Handwashing with soap and water has been considered a measure of personal hygiene for centuries. In a hospital environment, handwashing is crucial to preventing the spread of disease and infection. The Hand Hygiene Champion Program at Community Hospital Long Beach (CHLB) encourages all employees and visitors to follow hand washing protocols.
The Infection Control Department teamed up with managers and leaders from other departments throughout CHLB to educate employees about hand hygiene and launch the Hand Hygiene Champion Program in June 2015. The leaders, or champions, of the program volunteer to provide hand hygiene coaching and training to their departments.
“The Hand Hygiene Champion Program improves the patient experience by preventing the spread of infection,” says Mary Beth Joiner, MSN, RN, director, perioperative services, Hand Hygiene Committee member, Community Hospital Long Beach. “We want to make sure that all of our employees and visitors have proper hand hygiene education.”
The CHLB Hand Hygiene Champions perform five hand hygiene audits per week during their routine rounds with no prior announcement. This secret shopper approach allows champions to monitor the hand hygiene practices within their unit. They then compile the data to present to the Hand Hygiene Committee. Based on December 2015 results, CHLB employees have a 97% compliance rate of hand hygiene protocols.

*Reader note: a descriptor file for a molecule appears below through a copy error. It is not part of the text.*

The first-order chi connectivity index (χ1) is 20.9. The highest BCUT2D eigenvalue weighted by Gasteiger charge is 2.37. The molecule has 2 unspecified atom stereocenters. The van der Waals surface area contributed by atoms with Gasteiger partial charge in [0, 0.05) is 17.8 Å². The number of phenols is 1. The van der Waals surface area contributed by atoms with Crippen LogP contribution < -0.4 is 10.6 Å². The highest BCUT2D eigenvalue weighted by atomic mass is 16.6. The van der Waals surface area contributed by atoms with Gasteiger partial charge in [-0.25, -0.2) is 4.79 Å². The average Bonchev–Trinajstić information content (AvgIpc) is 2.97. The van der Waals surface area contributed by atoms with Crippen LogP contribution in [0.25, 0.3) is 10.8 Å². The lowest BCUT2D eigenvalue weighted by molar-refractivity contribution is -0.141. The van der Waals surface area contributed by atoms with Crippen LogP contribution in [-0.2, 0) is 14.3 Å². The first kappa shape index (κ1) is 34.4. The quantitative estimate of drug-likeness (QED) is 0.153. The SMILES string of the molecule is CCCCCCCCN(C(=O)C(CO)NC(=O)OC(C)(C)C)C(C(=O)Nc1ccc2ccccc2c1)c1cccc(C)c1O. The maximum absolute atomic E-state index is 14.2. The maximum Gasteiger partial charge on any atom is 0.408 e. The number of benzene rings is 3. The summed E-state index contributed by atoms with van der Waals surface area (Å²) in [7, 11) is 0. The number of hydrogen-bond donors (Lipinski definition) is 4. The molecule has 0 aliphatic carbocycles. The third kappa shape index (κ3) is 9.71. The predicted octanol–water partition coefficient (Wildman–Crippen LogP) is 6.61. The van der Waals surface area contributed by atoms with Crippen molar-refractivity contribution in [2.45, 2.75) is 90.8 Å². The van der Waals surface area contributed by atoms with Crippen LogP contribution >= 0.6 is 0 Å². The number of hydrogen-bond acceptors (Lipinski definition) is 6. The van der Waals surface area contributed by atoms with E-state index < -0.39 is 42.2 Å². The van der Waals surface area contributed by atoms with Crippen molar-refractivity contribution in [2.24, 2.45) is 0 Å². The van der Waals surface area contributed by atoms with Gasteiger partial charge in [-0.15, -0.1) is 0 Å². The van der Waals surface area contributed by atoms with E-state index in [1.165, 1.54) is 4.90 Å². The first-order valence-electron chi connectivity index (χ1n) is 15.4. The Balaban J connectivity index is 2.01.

CHLB has recently introduced the “threshold rule” in which all patient care providers must perform hand hygiene, either with Purell® or soap and water when entering and exiting a patient room. When both feet pass the threshold of a patient room, the rule is applied. The threshold serves as a visual cue to wash hands, ensuring that patient care providers will minimize the spread of infection as they are visiting all of their patients.
The next step for the Hand Hygiene Champion Program is to launch their “Make a Splash” campaign. Make a Splash is a call-to-action created to remind employees to wash their hands thoroughly, throughout the day. Everyone is encouraged to participate.
“If someone sees that their colleague did not wash their hands, we want them to approach that person and say ‘make a splash’ and then they will know what to do,” says Joiner. “Everyone is welcome to participate! This campaign will help us hit our goal of 100% hand hygiene compliance.”